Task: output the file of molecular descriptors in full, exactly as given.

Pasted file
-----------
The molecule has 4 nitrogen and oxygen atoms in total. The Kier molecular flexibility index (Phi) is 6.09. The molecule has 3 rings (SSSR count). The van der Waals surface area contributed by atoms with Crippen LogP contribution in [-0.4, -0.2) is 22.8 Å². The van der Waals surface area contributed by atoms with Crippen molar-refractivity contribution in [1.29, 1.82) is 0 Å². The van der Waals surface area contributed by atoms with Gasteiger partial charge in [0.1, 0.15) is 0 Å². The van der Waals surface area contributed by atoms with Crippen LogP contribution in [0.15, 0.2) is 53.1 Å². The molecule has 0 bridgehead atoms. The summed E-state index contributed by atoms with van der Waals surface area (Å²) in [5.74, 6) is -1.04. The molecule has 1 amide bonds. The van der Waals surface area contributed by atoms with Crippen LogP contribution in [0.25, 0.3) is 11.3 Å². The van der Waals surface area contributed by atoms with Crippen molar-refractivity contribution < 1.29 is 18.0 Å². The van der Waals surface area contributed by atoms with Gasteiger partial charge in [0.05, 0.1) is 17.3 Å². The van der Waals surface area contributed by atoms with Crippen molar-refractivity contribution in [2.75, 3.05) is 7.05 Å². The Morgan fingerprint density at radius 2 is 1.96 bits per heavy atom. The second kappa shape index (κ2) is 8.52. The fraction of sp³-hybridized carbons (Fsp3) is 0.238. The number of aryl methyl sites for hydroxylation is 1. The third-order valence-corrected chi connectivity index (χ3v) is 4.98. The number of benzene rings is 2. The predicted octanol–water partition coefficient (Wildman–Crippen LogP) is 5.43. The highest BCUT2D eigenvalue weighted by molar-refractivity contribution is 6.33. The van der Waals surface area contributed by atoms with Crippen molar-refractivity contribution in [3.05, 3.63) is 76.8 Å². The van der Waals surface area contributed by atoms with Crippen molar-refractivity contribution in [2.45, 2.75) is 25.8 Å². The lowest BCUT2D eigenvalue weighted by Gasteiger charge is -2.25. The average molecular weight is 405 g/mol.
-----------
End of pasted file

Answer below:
The molecule has 4 nitrogen and oxygen atoms in total. The Kier molecular flexibility index (Phi) is 6.09. The molecule has 3 rings (SSSR count). The van der Waals surface area contributed by atoms with Crippen LogP contribution in [-0.4, -0.2) is 22.8 Å². The van der Waals surface area contributed by atoms with Crippen molar-refractivity contribution in [1.29, 1.82) is 0 Å². The van der Waals surface area contributed by atoms with Gasteiger partial charge in [0.1, 0.15) is 0 Å². The van der Waals surface area contributed by atoms with Crippen LogP contribution in [0.15, 0.2) is 53.1 Å². The molecule has 0 bridgehead atoms. The summed E-state index contributed by atoms with van der Waals surface area (Å²) in [5.74, 6) is -1.04. The molecule has 1 amide bonds. The van der Waals surface area contributed by atoms with Crippen LogP contribution in [0.25, 0.3) is 11.3 Å². The van der Waals surface area contributed by atoms with Crippen molar-refractivity contribution < 1.29 is 18.0 Å². The van der Waals surface area contributed by atoms with Gasteiger partial charge in [0.05, 0.1) is 17.3 Å². The van der Waals surface area contributed by atoms with Crippen molar-refractivity contribution in [2.75, 3.05) is 7.05 Å². The Morgan fingerprint density at radius 2 is 1.96 bits per heavy atom. The second kappa shape index (κ2) is 8.52. The fraction of sp³-hybridized carbons (Fsp3) is 0.238. The number of aryl methyl sites for hydroxylation is 1. The third-order valence-corrected chi connectivity index (χ3v) is 4.98. The number of benzene rings is 2. The predicted octanol–water partition coefficient (Wildman–Crippen LogP) is 5.43. The highest BCUT2D eigenvalue weighted by molar-refractivity contribution is 6.33. The van der Waals surface area contributed by atoms with Crippen molar-refractivity contribution in [3.05, 3.63) is 76.8 Å². The van der Waals surface area contributed by atoms with Crippen molar-refractivity contribution in [2.45, 2.75) is 25.8 Å². The lowest BCUT2D eigenvalue weighted by Gasteiger charge is -2.25. The average molecular weight is 405 g/mol.